Purpose: One third of ER-positive breast cancer patients who initially respond to endocrine therapy become resistant to treatment. Such treatment failure is associated with poor prognosis and remains an area of unmet clinical need. Here, we identify a specific posttranslational modification that occurs during endocrine resistance and which results in tumor susceptibility to the apoptosis-inducer TRAIL. This potentially offers a novel stratified approach to targeting endocrine-resistant breast cancer.Experimental Design: Cell line and primary-derived xenograft models of endocrine resistance were investigated for susceptibility to TRAIL. Tumor viability, cancer stem cell (CSC) viability (tumorspheres), tumor growth kinetics, and metastatic burden were assessed. Western blots for the TRAIL-pathway inhibitor, c-FLIP, and upstream regulators were performed. Results were confirmed in primary culture of 26 endocrine-resistant and endocrine-naïve breast tumors.Results: Breast cancer cell lines with acquired resistance to tamoxifen (TAMR) or faslodex were more sensitive to TRAIL than their endocrine-sensitive controls. Moreover, TRAIL eliminated CSC-like activity in TAMR cells, resulting in prolonged remission of xenografts in vivo In primary culture, TRAIL significantly depleted CSCs in 85% endocrine-resistant, compared with 8% endocrine-naïve, tumors, whereas systemic administration of TRAIL in endocrine-resistant patient-derived xenografts reduced tumor growth, CSC-like activity, and metastases. Acquired TRAIL sensitivity correlated with a reduction in intracellular levels of c-FLIP, and an increase in Jnk-mediated phosphorylation of E3-ligase, ITCH, which degrades c-FLIP.Conclusions: These results identify a novel mechanism of acquired vulnerability to an extrinsic cell death stimulus, in endocrine-resistant breast cancers, which has both therapeutic and prognostic potential. Clin Cancer Res; 24(10); 2452-63. ©2018 AACR.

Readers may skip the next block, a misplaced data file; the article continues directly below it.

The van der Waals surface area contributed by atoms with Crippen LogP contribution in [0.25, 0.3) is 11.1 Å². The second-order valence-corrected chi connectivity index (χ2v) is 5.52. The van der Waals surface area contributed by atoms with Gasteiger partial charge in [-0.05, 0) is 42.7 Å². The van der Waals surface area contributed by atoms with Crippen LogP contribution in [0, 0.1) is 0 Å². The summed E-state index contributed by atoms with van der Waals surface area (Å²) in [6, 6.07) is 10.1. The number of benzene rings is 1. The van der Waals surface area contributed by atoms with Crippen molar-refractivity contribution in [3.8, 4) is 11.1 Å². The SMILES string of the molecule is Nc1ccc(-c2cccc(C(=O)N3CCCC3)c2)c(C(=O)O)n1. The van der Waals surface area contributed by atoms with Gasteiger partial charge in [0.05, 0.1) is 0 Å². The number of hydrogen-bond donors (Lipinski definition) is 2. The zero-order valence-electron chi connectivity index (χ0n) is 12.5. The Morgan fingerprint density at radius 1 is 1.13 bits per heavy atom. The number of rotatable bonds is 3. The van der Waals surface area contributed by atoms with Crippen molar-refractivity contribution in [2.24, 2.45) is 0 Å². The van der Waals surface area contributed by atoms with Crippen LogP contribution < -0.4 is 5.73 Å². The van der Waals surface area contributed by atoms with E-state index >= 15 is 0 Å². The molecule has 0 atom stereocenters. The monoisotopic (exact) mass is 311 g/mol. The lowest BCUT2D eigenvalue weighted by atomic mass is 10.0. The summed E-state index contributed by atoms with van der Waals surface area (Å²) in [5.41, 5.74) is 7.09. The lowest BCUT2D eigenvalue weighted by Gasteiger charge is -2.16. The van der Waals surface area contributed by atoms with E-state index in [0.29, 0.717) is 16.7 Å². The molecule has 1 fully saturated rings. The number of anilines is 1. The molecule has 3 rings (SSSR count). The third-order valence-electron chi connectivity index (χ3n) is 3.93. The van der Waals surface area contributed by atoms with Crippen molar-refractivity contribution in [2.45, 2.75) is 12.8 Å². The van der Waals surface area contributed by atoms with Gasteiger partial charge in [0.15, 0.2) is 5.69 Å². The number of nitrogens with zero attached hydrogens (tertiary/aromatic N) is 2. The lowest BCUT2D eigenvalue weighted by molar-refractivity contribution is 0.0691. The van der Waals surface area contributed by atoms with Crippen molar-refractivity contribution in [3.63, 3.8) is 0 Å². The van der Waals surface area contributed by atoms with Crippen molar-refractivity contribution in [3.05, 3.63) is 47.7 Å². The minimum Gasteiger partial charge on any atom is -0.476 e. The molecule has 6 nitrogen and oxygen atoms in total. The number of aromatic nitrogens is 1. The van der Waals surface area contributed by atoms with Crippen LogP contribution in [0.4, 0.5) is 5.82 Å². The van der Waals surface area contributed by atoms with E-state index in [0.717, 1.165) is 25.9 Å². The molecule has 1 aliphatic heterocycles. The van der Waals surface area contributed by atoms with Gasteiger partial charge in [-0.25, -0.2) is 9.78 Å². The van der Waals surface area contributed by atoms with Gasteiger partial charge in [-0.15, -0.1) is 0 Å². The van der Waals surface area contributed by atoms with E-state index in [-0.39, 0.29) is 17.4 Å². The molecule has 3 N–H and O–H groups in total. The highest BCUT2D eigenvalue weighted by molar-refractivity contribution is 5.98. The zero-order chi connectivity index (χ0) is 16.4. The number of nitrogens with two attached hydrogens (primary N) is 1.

Research Beacons, Institutes and Platforms
- Manchester Cancer Research Centre